I have barely thought about leaving this city, and the bells of opportunity have started to ring all around me. An email there, a phone call here, and so much to do. In mathematical terms, you would call the length of my stay here and my success an inversely proportional relationship. In simple chemical terms, you would classify this city as an inhibitor in the otherwise spontaneous reaction of my life. In the realm of physics, you would look to the coefficient of friction to explain the lack of activity. I may add that the idea is now colloquial anyway. We owe it to the gurus who peddle and pander the ideas of self-improvement as if it were not a deeply personal concept or a compound word, the first part of which told you clearly what it was supposed to be about. Coming back to my predicament: In computer science, I reckon you would call it the jargon-esque concept of What You See Is What You Get. And when I get comfortable in this life, I see little else, and so, I get little, too. This city traps you between the hills around it; its lush, natural boundary blocks all you can see. It is where all potential goes to rest. Ha! That is another term for you. I reckon physics is the most colloquial of the bunch.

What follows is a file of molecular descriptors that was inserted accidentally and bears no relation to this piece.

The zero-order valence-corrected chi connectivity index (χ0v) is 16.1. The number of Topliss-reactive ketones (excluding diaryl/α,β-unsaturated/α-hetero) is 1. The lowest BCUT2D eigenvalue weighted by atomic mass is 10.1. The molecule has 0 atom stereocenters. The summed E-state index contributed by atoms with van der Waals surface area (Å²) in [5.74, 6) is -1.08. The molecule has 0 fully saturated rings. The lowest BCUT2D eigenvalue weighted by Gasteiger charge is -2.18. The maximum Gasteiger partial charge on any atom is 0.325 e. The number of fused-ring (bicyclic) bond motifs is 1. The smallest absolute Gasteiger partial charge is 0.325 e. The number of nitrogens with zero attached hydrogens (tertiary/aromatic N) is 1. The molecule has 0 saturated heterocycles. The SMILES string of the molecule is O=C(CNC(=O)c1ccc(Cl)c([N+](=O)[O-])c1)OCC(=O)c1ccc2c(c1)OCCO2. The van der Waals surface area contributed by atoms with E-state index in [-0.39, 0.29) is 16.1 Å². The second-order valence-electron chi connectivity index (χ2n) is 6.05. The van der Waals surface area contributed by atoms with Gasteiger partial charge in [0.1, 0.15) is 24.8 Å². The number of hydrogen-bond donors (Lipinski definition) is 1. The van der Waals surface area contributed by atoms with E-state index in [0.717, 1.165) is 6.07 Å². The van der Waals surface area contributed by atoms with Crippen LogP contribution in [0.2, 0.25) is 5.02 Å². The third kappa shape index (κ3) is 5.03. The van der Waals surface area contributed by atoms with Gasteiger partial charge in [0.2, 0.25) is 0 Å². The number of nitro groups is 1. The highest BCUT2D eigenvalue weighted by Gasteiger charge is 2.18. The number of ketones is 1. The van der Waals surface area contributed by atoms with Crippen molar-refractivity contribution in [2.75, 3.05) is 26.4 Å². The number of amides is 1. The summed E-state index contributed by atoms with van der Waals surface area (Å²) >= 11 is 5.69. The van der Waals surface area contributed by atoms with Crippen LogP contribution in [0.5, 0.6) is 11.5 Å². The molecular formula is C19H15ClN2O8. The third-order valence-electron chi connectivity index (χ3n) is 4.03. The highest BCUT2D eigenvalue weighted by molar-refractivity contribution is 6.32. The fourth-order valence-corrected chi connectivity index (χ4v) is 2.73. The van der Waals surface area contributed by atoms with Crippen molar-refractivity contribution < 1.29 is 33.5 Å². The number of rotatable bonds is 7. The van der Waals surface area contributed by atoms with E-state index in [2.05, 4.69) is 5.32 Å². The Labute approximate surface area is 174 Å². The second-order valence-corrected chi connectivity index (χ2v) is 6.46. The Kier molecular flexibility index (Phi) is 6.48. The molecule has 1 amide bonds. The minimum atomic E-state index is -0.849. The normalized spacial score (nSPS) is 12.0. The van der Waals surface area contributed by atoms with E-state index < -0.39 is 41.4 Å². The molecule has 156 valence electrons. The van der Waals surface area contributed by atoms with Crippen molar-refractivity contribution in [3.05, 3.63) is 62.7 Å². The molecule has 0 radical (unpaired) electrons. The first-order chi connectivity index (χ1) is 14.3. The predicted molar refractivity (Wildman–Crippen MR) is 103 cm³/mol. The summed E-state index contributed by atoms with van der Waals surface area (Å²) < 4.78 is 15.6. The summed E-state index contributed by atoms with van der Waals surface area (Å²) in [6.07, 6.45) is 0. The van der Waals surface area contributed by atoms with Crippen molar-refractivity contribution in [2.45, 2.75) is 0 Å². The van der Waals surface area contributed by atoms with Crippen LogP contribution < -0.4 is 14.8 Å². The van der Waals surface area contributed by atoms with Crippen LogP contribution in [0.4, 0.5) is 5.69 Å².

(Of course, this is but preparation. Before we pack our bags, we must bolster our minds. Change is change, after all. It is impossible to exist in two places simultaneously, so we must choose and tell ourselves a story. To sit in one place forever, however, would also be a death, just a different, albeit understated one. For now, this is the story, and it serves its purpose. This city stops me from growing. The roots are curled too far beneath the ground. I could not pull them out even if I tried. So, I must leave with what I can carry and then come back once again when I am homesick. I reckon this is how it is with people like me, those with a place to call home but who do not quite feel at home there. We are fated to repeat an endless cycle of slash and burn. If this were a lesson in chemistry, they would claim my life was in a state of equilibrium. I do not know; I rarely feel as balanced. But I reckon that would be physics.)